Reprinted with permission from AlterNet.
At this time last week, Milo Yiannopoulos’ highlights were glowing especially bright. He’d just wrapped an episode of Real Time with Bill Maher, his first appearance in a mainstream comedy show, he’d landed a six-figure book deal from Simon & Schuster, and he was scheduled to deliver the keynote address at CPAC, the premiere conference for American conservatives. The so-called alt-right movement he’s championed has proven ascendent, and “daddy” is now the leader of the free world.
Then came the fall, thanks in no small part to a “socially liberal, fiscally conservative” 16-year-old from Canada identified only as “Julia.”
“I see Milo as this embodiment of the awfulness you see over the past few years with the general tilt of millennial conservatism,” she told Vox’s German Lopez. “It’s diverged from this traditional conservatism so much. You’ve seen it essentially become full of awfulness and all about attacking the left and not about actual principles. It has nothing to do with conservative ideology so much as it has with opposing leftists, SJWs, and so on and so forth.”
When she learned of Yiannopoulos’ invite to CPAC, Julia felt compelled to dig through past footage of the Breitbart editor. The teen recalled a July 2016 podcast in which Yiannopoulos had not only defended adult men sleeping with 13-year-old boys but advocated it as a rite of passage. (Yiannopoulos claims that he was sexually abused by a priest as a young boy.)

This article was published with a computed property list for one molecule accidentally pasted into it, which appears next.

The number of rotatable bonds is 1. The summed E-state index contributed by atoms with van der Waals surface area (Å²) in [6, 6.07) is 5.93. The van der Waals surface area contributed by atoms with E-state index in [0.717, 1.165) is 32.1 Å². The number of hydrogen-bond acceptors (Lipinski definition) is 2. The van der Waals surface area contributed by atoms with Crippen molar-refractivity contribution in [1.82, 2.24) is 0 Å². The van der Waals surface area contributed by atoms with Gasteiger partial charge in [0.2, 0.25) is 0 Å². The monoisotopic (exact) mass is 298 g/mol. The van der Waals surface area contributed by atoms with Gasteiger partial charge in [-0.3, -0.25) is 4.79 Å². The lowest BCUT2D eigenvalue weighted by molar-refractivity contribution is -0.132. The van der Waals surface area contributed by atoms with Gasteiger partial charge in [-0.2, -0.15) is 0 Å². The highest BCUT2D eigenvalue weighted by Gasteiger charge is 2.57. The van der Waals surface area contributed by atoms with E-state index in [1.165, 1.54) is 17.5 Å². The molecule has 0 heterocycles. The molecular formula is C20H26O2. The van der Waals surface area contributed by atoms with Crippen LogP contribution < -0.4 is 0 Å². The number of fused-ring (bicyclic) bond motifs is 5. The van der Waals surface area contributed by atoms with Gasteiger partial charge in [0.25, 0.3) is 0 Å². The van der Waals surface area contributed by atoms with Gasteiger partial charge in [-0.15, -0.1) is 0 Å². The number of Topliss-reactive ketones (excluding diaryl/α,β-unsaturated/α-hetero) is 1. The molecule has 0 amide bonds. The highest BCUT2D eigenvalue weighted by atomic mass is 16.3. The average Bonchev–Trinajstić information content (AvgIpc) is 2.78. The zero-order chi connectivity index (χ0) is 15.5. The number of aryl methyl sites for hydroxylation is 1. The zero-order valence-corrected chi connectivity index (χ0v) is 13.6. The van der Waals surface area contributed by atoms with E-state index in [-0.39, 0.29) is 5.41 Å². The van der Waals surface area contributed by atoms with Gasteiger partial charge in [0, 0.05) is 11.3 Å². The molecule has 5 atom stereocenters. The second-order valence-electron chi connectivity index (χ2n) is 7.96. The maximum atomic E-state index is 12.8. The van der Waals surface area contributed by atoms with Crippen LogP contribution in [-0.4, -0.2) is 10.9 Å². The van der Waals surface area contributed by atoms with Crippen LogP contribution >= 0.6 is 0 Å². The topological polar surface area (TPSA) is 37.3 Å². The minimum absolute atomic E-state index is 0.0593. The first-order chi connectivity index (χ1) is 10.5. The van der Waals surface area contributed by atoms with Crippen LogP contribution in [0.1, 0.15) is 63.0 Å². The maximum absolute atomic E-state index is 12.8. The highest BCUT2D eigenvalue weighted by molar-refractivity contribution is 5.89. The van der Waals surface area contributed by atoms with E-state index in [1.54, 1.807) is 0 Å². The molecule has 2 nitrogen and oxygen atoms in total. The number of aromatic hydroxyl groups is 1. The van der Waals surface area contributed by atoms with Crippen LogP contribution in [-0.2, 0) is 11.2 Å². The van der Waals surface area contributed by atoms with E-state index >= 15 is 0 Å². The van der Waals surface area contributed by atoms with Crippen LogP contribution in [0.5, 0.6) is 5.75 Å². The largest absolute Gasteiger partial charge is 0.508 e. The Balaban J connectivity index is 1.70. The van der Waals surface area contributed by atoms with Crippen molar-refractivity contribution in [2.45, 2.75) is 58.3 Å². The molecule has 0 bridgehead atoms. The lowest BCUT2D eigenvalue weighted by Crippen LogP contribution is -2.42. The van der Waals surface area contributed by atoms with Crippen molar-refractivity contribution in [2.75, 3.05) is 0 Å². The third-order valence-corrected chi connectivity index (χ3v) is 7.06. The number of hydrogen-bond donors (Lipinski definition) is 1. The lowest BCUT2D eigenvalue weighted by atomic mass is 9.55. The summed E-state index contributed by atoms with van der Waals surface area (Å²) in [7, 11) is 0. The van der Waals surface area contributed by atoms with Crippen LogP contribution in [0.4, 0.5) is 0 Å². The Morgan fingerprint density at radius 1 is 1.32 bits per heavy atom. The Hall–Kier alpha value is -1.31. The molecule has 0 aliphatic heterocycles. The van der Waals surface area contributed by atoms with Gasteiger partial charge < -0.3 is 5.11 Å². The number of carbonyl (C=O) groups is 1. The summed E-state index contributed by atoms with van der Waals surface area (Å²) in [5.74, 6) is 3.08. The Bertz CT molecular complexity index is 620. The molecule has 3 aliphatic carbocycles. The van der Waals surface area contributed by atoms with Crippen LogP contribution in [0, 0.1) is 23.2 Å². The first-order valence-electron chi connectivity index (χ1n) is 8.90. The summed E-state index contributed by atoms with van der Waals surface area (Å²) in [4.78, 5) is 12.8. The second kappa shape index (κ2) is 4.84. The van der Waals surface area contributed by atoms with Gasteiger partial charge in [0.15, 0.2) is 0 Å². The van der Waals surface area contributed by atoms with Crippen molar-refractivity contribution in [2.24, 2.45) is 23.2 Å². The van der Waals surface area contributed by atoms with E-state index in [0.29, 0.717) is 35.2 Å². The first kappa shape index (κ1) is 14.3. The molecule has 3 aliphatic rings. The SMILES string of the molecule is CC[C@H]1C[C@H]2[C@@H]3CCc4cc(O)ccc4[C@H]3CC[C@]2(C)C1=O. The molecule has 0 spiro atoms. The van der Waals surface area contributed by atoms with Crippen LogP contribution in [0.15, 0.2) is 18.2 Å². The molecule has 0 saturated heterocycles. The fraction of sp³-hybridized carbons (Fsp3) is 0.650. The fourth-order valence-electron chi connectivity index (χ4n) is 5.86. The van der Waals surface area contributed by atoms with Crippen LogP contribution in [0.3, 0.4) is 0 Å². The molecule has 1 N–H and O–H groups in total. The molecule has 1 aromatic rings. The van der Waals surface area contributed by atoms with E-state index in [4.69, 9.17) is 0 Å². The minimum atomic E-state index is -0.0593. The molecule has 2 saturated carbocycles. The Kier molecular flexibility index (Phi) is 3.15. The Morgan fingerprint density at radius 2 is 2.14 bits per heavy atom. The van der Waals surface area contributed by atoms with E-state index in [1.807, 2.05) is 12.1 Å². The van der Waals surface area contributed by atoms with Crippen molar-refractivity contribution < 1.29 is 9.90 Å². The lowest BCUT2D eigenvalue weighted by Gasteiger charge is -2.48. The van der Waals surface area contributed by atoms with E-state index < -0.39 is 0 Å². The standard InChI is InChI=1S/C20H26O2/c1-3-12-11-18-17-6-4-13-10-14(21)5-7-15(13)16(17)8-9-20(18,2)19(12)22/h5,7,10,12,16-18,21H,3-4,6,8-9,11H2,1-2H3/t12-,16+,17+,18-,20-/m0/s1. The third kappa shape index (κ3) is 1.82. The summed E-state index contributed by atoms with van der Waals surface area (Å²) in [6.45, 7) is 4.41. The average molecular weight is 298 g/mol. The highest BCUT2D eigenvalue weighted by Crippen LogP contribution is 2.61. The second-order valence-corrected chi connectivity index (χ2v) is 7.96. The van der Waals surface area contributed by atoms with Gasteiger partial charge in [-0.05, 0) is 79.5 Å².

Julia remembered correctly.
“I thought it would only get, like, 200 retweets,” she said. “I had no idea that it would blow up to the extent that it did.”
Despite having only a handful of followers, Julia’s tweet quickly caught the attention of the conservative blog, the Reagan Battalion. By the end of the week, the podcast clip had cost Yiannopoulos his book deal, his gig at Breitbart, and his standing with the far right, at least for the time being.
The 16-year-old hopes the incident will chase trolls like Milo Yiannopoulos out of the conservative tent.
“You shouldn’t have to feel intimidated to stand up for what you believe in,” she said. “Hopefully they’ll realize that you can’t keep being this reactionary movement — if you can even call it that. You can’t just keep looking for enemies to attack and pointing the finger. Eventually, you have to stand up for something.”
Jacob Sugarman is a managing editor at AlterNet.